Perception India is unwelcoming

Reflecting on why the international CSOs are anxious and worried, Maja Daruwala, Director of the Commonwealth Human Rights Initiative – one of the invitees for the meet that will be  now held in Bangkok from November 4-6 – said: “It’s a great pity that on the one hand the Prime Minister is embracing the world and on the other, civil society internationally feels India is unwelcoming. The world over, Indian CSOs are signifiers of our democracy. Nothing should be done that indicates otherwise.”

Well known social development expert Jayant Kumar, who is also chairman of the Voluntary Action Network of India (VANI), said that in 35 years of work in the social sector he has seen Indian civil society take leadership roles at different levels nationally and globally. The engagement has also involved meetings, conferences, etc., both nationally and globally. “But over a period of time, organising such interactions has become nearly impossible in India due to significant changes in the visa regime. This frequently leads to either cancellation or shifting of venues outside the country. Of course, things started getting difficult during the UPA government’s time about 8-9 years ago. But under the current regime, it has become much more challenging.”

“I am associated with an initiative – Local Capacities for Peace in South Asia. Earlier we would even get participants from Bangladesh and other countries without much difficulty, but now getting a visa on time is very difficult,” he lamented.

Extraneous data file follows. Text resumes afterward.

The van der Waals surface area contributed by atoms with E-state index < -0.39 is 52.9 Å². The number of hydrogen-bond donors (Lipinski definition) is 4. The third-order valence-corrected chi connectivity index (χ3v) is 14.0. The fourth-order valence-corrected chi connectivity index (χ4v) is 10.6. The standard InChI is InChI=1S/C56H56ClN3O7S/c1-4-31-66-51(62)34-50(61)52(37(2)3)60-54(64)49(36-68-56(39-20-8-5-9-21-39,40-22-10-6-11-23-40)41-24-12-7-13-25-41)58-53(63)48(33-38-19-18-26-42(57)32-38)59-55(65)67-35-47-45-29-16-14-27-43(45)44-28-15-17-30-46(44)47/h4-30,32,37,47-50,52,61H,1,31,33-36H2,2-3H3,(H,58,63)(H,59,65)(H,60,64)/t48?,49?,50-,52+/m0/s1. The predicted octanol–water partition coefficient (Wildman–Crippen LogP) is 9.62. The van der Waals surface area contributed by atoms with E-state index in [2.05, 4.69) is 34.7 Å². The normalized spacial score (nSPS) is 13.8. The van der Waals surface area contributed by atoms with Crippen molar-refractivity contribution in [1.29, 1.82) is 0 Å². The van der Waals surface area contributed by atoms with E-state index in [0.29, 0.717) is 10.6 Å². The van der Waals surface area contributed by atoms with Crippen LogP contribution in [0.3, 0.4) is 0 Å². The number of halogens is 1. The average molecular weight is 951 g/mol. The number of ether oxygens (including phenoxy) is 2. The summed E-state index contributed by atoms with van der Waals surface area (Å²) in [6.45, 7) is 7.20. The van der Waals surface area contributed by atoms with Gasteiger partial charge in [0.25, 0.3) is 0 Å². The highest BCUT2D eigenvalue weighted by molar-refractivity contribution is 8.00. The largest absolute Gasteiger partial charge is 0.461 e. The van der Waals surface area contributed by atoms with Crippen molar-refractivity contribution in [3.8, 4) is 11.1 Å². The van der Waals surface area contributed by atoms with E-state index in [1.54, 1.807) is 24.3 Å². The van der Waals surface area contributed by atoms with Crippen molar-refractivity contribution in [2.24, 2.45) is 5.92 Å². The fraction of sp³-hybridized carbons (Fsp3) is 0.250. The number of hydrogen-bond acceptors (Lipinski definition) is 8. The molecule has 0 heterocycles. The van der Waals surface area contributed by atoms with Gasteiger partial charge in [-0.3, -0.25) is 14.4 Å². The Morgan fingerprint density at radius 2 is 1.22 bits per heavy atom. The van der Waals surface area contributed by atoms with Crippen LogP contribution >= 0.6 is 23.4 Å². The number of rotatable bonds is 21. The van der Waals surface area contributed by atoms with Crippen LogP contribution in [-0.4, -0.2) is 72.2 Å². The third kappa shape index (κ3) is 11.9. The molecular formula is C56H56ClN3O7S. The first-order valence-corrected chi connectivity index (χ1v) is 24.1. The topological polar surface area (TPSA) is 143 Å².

Threat to NGOs critical of official policies

Kumar also spoke about how certain civil society organisations are now being observed very closely. “The space for the organisations is getting dwindled. Certain type of organisations and related individuals are continuously followed.”

He said these developments are not lost on the global funding agencies. “They too are getting a sense that they are unwelcome here. The dangerous aspect is that it has started impacting the fund flow and the worst impacted are the civil society organisations working at the grassroots with the marginalised or for the cause of those who need support to protect their livelihood. Some organisations also face different kinds of intimidation and harassment at various levels.”

“These organisations are generally working on issues of transparency and accountability of different stakeholders. Thus gradually, a large number of organisations is on the verge of extinction due to the steady decline in their resource support base.” At present, he said, there are thousands of such organisations throughout the country which are on the verge of shutting down.

With global funding slowing, he said the corporate sector is stepping in. “Under [the framework of mandatory] corporate social responsibility they are coming in with big money. But it is primarily for things like health, education and other charity work. Also this money comes in with a different kind of approach. It is like government funding, which is for soft work, and not for work which questions policy issues.”